WorcesterThen: from the beginning

 

Churches of the Common

 

This essay traces the churches that have been located on or facing the Common since the beginning of the town – from the original town meetinghouse up to five churches in the year  Worcester became a city, 1848, and back down to a single remaining building, one which served as a church for 78 years before being desanctified in 2007.  The churches of the Common are traced in terms of both the buildings and the religious organizations that have occupied them. It is only an outline, focused on the physical history of the several churches, and no serious accounting of any of the church organizations is undertaken.

 

The total number of church buildings ever on or facing the Worcester Common is five, while the number of separate congregations inhabiting those church buildings is seven.

 

 

Adjacent to the Common at the east end was a triangular open public space, or roadway, known as Salem Square, which in this early map of the inner town of Worcester was called “Baptist Hill.”  The “hill” was in the neighborhood of three feet in elevation above the surrounding terrain.

 

At that time, all that separated Baptist Hill from the Common was the walled-in burying ground which was no longer being used for new interments.  Otherwise, the two blended into each other as if the “hill” were part of the Common.

 

Church buildings on Salem Square faced the Common as much as did the ones on Front and Park Streets, although at a bit of an angle.

 

 

 

1

 

The Meetinghouse,

later First Parish Church

Built 1719, rebuilt 1763

on the Common near Main Street

 

It is believed that the original building used as the meetinghouse was erected in 1719 on the Common. Having outgrown that building, the town constructed a new, larger one in 1763.

 

 

 

 

 

When a doctrinal split resulted in the formation of the Second Parish (Congregational Unitarian) in 1785, and a building was constructed for the group near Lincoln Square, the meetinghouse assumed the title of First Parish. It eventually became known as the “Old South” church, although its true name was the First Parish Congregational Church. Its familiar name came, of course, from being older than the new one and located south of it.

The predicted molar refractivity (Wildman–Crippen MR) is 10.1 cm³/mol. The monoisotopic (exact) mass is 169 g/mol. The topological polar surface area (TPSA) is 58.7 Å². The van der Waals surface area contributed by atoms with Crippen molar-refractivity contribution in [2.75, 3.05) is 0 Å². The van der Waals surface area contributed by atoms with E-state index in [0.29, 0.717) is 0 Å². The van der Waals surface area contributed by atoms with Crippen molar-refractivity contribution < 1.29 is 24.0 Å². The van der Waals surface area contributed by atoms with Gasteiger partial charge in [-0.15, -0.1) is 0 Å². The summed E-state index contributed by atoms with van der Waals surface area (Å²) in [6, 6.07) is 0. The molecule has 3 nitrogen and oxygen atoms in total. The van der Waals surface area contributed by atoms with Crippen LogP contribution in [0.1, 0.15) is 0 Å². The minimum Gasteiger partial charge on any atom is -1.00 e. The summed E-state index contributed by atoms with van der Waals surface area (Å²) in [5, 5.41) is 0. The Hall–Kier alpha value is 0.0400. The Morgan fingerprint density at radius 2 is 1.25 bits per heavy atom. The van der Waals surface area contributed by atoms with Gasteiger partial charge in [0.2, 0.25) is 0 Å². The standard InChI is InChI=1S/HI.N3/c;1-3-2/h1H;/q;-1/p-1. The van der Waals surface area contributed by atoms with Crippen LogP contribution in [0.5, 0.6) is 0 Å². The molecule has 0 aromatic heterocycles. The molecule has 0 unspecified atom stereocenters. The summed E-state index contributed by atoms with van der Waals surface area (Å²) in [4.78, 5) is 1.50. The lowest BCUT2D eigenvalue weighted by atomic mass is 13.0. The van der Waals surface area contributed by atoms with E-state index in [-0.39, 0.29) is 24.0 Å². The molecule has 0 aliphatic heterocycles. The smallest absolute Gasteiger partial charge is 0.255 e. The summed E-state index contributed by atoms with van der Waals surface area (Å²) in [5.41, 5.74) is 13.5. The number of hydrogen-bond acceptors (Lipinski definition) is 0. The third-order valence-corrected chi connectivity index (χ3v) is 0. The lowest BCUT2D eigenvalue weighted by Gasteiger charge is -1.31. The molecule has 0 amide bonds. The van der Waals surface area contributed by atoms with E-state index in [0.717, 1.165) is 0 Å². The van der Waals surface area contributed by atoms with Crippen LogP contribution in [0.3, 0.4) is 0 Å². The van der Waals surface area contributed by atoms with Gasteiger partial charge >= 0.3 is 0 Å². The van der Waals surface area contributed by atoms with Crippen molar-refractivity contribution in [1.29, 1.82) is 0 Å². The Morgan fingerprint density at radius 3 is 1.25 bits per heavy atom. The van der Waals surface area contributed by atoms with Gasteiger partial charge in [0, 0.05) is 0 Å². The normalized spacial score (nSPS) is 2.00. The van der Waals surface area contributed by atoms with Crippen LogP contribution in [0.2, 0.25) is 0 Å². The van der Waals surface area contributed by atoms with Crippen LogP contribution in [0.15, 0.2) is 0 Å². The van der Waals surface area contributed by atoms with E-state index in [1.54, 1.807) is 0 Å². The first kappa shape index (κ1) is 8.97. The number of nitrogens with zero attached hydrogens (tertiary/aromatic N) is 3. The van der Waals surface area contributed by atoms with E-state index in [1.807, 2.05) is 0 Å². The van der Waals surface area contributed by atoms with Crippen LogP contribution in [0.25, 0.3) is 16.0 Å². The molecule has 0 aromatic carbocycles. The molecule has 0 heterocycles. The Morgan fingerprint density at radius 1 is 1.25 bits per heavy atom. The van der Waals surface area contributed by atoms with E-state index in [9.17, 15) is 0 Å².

This photo is of a page in a pamphlet which serves as its title page,“First Church, Old South.”  No author given.

Church shown as rebuilt in 1763.

 

 

First Parish church:  two artists’ portrayals, separated by a century.

 

There are some differences between the two versions, which may reflect actual changes in the physical shape of the building. The early version has seven windows across its long side, facing Main Street, with a door to the street, while the 1863 version shows nine windows and no side door.  Also,by 1863 the front extension has been widened and a roof added, and the steeple, formerly a tower from the ground up, now emerges above the roofline. These changes presumably reflected normal adjustments over a century’s passing. It is also possible that one or the other was drawn inaccurately, or that both were. It is unclear how seriously to take such drawings. More reliable portrayals may exist elsewhere.

 

 

2  

  First Baptist Church

Built in 1813

on Salem Square

The second church on the Common, the third church in Worcester.

 

 

Sketches and information  from Harold D. Woodbury,

“The Story of the First Baptist Church,” January, 1976  (Worcester Room, Worcester Public Library)

Built 1813

elements of Federal style

Renovated 1826

added wings and tower

burned in 1836

 

Rebuilt in 1836,shown

 as enlarged in 1844

 

Fire destroyed the second building in 1836, “supposedly by an incendiary,” according to Charles Nutt (p. 828).  A new structure was promptly erected on the site that year, and was enlarged in 1844. It was distinguished by its Roman arcade style: three entrances between pillars of tall, thin ionic columns, mounted on pillars for greater height, more Renaissance Italy than ancient Greece.

Primary source: Woodbury’s account of the First Baptist Church.

 

 

 

 

 

This view from City Hall Tower, ca.1926-28, shows the First Baptist church beyond the Common, with Franklin Street on the right, and the Bancroft Hotel at the far right. 

 

The Common at this date still had the tree-shaded walking paths that were designed and created under the hand of Public Grounds Commissioner  Edward Winslow Lincoln in the last quarter of the 19th century.

 

 

 

From the collections of the Worcester Historical Museum,

Worcester, Mass.

 

 

3

  

Union Congregational Church

 

Built 1836

Front Street at Carlton (now Commercial St.)

 

Ichabod Washburn, a Deacon of the church, was its principal founder and benefactor.  

 

 

 

 

 

 

 

 

 

 

Unfortunately, we have no image of the original Union church. Most likely it was in the Greek revival style which was so popular at the time. 

 

 

According to Charles Nutt, the church was “a plain brick house, 54 by 90 feet,”  before being enlarged in 1845-46. (v.2, p.806)  A new building was erected on the same site in 1880.

 

A view of the rebuilt Union Church is faintly evident in this Kingsley and Knab picture, ca. 1894. The steeple tower is barely perceptible behind the tree limbs to the right. It was about eight building stories high, exceeded only by the tower of the adjacent Chase building.